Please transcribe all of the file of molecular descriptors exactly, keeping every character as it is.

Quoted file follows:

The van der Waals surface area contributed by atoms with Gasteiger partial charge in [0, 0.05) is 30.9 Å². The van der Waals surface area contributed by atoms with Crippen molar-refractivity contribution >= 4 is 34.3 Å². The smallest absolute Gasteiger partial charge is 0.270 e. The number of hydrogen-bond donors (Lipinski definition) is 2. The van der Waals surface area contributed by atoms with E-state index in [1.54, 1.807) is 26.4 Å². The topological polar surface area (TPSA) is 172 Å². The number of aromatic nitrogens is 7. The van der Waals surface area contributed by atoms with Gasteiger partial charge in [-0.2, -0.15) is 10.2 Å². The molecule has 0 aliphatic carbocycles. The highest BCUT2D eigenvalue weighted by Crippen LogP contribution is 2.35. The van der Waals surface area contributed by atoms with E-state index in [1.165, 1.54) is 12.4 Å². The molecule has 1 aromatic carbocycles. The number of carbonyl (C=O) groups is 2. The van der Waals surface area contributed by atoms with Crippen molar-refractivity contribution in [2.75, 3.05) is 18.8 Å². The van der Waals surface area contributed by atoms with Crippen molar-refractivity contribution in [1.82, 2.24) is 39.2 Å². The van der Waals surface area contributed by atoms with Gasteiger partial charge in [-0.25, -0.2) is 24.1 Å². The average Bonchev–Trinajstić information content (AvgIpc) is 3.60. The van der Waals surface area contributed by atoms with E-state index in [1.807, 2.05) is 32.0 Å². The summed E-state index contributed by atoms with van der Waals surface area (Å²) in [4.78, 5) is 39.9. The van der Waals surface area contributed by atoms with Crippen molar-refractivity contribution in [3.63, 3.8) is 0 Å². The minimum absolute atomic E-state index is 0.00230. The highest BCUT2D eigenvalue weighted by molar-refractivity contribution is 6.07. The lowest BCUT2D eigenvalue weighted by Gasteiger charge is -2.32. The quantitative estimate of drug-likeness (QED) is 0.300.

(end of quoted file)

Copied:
The van der Waals surface area contributed by atoms with Gasteiger partial charge in [0, 0.05) is 30.9 Å². The van der Waals surface area contributed by atoms with Crippen molar-refractivity contribution >= 4 is 34.3 Å². The smallest absolute Gasteiger partial charge is 0.270 e. The number of hydrogen-bond donors (Lipinski definition) is 2. The van der Waals surface area contributed by atoms with E-state index in [1.54, 1.807) is 26.4 Å². The topological polar surface area (TPSA) is 172 Å². The number of aromatic nitrogens is 7. The van der Waals surface area contributed by atoms with Gasteiger partial charge in [-0.2, -0.15) is 10.2 Å². The molecule has 0 aliphatic carbocycles. The highest BCUT2D eigenvalue weighted by Crippen LogP contribution is 2.35. The van der Waals surface area contributed by atoms with E-state index in [1.165, 1.54) is 12.4 Å². The molecule has 1 aromatic carbocycles. The number of carbonyl (C=O) groups is 2. The van der Waals surface area contributed by atoms with Crippen molar-refractivity contribution in [2.75, 3.05) is 18.8 Å². The van der Waals surface area contributed by atoms with Crippen molar-refractivity contribution in [1.82, 2.24) is 39.2 Å². The van der Waals surface area contributed by atoms with Gasteiger partial charge in [-0.25, -0.2) is 24.1 Å². The average Bonchev–Trinajstić information content (AvgIpc) is 3.60. The van der Waals surface area contributed by atoms with E-state index in [1.807, 2.05) is 32.0 Å². The summed E-state index contributed by atoms with van der Waals surface area (Å²) in [4.78, 5) is 39.9. The van der Waals surface area contributed by atoms with Crippen molar-refractivity contribution in [3.63, 3.8) is 0 Å². The minimum absolute atomic E-state index is 0.00230. The highest BCUT2D eigenvalue weighted by molar-refractivity contribution is 6.07. The lowest BCUT2D eigenvalue weighted by Gasteiger charge is -2.32. The quantitative estimate of drug-likeness (QED) is 0.300.